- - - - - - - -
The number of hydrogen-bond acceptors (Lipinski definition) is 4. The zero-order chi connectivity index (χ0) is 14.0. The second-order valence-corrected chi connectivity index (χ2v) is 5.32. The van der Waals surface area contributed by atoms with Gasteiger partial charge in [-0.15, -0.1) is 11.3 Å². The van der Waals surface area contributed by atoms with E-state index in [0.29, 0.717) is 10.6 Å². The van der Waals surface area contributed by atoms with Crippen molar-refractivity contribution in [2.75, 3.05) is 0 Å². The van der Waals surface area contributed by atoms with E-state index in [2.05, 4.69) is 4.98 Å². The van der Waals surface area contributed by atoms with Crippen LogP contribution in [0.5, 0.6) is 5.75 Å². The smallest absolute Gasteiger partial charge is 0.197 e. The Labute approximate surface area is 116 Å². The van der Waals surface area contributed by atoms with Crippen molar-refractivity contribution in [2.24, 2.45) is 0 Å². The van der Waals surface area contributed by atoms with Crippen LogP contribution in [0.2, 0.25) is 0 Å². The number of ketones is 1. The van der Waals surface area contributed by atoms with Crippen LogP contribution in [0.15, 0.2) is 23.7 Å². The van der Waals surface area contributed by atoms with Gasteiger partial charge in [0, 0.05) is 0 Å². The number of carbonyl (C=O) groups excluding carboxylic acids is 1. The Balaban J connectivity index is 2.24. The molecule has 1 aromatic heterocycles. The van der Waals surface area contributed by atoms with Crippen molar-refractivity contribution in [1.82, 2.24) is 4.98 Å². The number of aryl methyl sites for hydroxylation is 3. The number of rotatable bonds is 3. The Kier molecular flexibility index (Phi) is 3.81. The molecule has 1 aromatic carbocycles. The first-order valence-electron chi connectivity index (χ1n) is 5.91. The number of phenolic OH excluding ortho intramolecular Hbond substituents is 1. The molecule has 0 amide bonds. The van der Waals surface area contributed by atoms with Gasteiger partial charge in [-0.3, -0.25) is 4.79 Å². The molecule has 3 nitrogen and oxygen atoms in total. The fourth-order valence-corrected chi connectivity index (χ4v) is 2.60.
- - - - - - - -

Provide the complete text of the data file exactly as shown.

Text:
The number of hydrogen-bond acceptors (Lipinski definition) is 4. The zero-order chi connectivity index (χ0) is 14.0. The second-order valence-corrected chi connectivity index (χ2v) is 5.32. The van der Waals surface area contributed by atoms with Gasteiger partial charge in [-0.15, -0.1) is 11.3 Å². The van der Waals surface area contributed by atoms with E-state index in [0.29, 0.717) is 10.6 Å². The van der Waals surface area contributed by atoms with Crippen molar-refractivity contribution in [2.75, 3.05) is 0 Å². The van der Waals surface area contributed by atoms with E-state index in [2.05, 4.69) is 4.98 Å². The van der Waals surface area contributed by atoms with Crippen LogP contribution in [0.5, 0.6) is 5.75 Å². The smallest absolute Gasteiger partial charge is 0.197 e. The Labute approximate surface area is 116 Å². The van der Waals surface area contributed by atoms with Crippen molar-refractivity contribution in [2.24, 2.45) is 0 Å². The van der Waals surface area contributed by atoms with Crippen LogP contribution in [0.2, 0.25) is 0 Å². The number of ketones is 1. The van der Waals surface area contributed by atoms with Crippen LogP contribution in [0.15, 0.2) is 23.7 Å². The van der Waals surface area contributed by atoms with Gasteiger partial charge in [0, 0.05) is 0 Å². The number of carbonyl (C=O) groups excluding carboxylic acids is 1. The Balaban J connectivity index is 2.24. The molecule has 1 aromatic heterocycles. The van der Waals surface area contributed by atoms with Crippen molar-refractivity contribution in [1.82, 2.24) is 4.98 Å². The number of aryl methyl sites for hydroxylation is 3. The number of rotatable bonds is 3. The Kier molecular flexibility index (Phi) is 3.81. The molecule has 1 aromatic carbocycles. The first-order valence-electron chi connectivity index (χ1n) is 5.91. The number of phenolic OH excluding ortho intramolecular Hbond substituents is 1. The molecule has 0 amide bonds. The van der Waals surface area contributed by atoms with Gasteiger partial charge in [-0.3, -0.25) is 4.79 Å². The molecule has 3 nitrogen and oxygen atoms in total. The fourth-order valence-corrected chi connectivity index (χ4v) is 2.60.